Krapka: For me the purpose of making music now is getting a message about the war across to international audiences. People get tired of war and we don’t want them to, we don’t want the war to become a “normality”. Music can help find a new way to approach people and capture their attention. One of the songs I made during the war was aggressive, another one satiric. We performed the aggressive one at Sziget festival – part of our audience cried, whereas another part criticised us for being too bold and shocking. I’m fine with both reactions. If our song caused a strong reaction, then it means that the message was delivered.
Franck, what did you learn from your Ukrainian friends?
Franck: Strength, positivity, strong-willingness and humour as survival instinct. If you take someone’s home, they will absorb strength from anywhere they can. As musicians their purpose is to inspire, draw attention to what is important and give others the strength to move forward, hold on and keep fighting. To do that, they cannot show signs of weakness, even if they feel it. They have become advocates of their people and this position holds a strong responsibility. To publicly stand for justice sounds romantic and heroic, like something from a book. But if it is actually happening to you, then there’s nothing to do with romance as there’s just fear and worry at an enormous scale. So what might seem for bystanders like a heroic tale is the only course of action for them to survive. I learnt a deeper understanding and that the tears falling in silence can be the loudest cries for help.
Why are music, arts and culture important during war?
KOMA: Music, arts, culture and… memes. As the best coping mechanism.
But of course, besides the direct confrontation on the front line, culture is another front, that’s what will preserve historical events in the most diverse forms. That’s what helps artists to live through the horrible reality. Art is a cure for our shattered souls.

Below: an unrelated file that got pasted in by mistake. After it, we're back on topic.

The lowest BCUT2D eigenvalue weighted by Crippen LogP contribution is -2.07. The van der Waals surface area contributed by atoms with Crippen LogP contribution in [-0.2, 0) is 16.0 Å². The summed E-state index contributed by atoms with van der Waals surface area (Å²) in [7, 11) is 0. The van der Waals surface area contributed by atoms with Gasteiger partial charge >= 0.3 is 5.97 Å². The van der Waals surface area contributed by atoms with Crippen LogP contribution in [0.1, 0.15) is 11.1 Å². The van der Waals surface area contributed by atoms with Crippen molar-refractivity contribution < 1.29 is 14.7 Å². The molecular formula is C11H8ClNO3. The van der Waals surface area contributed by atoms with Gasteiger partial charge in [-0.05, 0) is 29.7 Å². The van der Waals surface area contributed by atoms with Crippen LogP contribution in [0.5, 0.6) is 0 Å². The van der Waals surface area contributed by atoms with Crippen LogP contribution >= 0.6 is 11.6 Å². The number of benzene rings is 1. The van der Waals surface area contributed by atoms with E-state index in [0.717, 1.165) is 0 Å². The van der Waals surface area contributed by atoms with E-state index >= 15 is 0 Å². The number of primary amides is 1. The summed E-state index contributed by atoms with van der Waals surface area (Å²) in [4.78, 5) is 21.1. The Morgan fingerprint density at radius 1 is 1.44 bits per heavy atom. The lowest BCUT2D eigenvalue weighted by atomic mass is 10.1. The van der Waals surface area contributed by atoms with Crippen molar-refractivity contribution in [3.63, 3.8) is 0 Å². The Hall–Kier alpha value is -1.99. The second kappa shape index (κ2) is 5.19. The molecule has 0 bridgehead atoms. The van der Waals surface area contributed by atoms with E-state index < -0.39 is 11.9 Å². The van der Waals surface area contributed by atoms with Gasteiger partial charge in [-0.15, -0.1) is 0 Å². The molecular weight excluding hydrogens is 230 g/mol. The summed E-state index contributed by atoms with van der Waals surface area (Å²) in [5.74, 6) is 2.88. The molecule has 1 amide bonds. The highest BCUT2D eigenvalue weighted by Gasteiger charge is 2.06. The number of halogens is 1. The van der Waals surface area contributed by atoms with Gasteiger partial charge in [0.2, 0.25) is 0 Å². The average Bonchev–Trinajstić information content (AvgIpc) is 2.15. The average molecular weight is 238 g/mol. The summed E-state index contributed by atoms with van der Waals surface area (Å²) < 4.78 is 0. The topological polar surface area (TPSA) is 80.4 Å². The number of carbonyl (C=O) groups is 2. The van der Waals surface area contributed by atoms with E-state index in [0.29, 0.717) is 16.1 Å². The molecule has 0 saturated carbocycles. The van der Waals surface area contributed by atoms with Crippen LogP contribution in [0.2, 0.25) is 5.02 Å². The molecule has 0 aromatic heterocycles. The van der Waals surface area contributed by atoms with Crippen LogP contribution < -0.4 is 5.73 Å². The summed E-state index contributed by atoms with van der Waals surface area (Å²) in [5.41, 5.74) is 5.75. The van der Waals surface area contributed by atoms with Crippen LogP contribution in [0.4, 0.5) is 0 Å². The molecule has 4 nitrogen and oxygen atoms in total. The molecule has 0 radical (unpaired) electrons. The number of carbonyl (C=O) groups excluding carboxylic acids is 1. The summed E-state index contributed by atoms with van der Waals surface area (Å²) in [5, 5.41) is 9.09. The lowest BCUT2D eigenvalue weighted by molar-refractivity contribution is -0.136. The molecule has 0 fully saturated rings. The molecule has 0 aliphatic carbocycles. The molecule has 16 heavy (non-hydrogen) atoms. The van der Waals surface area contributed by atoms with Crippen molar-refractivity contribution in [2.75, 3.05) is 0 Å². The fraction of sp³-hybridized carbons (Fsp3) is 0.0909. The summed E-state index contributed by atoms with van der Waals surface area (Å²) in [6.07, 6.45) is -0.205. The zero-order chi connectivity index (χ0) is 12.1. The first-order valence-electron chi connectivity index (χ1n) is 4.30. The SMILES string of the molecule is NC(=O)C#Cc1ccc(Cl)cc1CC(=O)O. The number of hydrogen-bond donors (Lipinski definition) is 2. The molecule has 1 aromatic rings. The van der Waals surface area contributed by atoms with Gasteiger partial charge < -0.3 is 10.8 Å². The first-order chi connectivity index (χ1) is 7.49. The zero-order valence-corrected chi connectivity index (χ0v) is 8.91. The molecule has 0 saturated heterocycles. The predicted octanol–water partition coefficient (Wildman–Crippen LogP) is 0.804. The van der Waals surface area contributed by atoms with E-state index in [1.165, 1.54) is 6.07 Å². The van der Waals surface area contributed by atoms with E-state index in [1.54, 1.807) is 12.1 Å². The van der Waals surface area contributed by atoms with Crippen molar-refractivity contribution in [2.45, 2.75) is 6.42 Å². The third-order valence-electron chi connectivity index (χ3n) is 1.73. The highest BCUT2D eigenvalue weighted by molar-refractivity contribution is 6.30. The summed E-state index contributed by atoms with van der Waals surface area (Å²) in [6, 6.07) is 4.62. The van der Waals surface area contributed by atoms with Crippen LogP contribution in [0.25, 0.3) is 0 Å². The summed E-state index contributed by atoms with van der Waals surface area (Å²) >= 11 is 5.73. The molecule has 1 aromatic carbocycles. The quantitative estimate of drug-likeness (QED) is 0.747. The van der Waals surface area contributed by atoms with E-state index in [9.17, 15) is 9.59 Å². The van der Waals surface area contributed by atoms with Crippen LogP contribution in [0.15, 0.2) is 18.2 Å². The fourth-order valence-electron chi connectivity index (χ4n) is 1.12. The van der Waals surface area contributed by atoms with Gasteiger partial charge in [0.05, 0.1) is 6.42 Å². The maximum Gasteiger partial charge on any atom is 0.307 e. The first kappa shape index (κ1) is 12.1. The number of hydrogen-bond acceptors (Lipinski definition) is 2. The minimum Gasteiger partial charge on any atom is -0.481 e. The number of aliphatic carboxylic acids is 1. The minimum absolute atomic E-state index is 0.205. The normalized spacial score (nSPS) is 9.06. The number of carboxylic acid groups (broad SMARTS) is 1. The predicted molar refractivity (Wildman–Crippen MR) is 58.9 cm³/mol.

Krapka: I feel like art gets braver and more honest during war. Because once you start living between air raids and the possibility of dying any day, there is nothing to be afraid of anymore, and you lose all the “what ifs” and experiment like never before. Also, culture is a soft power, so we should promote our culture now as much as possible to catch up with years of Russia overshadowing us, appropriating our musicians, writers and visual artists, and making it look like Ukrainian culture doesn’t exist.
What do you wish for Ukrainian people right now?
Franck: Confidence, resilience and unity, now and in the future. But most of all, peace and a better tomorrow for their land.
Krapka: Victory of course!
What would you like to say to the rest of the world?
KOMA: Support Ukraine the way you can, go to demonstrations, donate, just talk about the war, help us defeat the evil. Slava Ukraini!
Why continue creating at times like these?
Franck: People need faith, hope and love. Creativity can conjoin and pass them on. That’s what’s most important now.
There is still an ongoing invasion forced on Ukraine by the Russian Federation. Help is very needed, so if you have the chance, please donate, spread awareness, buy Ukrainian artists’ music and support in any way you can.
Krapka;KOMA is an electroacoustic duo of multi-instrumentalists Ira Lobanok and Alona Kovalenko. Their main strengths are multi-instrumentalism and multitasking, as the duo appears on stage, simultaneously singing and playing a variety of instruments such as electronic drums, keyboards, synths, guitar and trumpet. They combine elements of trip-hop, nu-jazz, indie electronica and soul with occasional jazz references.
Studio89 offers an artistic and creative environment for the realisation of various musical ideas. The studio is built with simplicity and minimalism in mind, offering both works of art on the walls and high-level technical capabilities.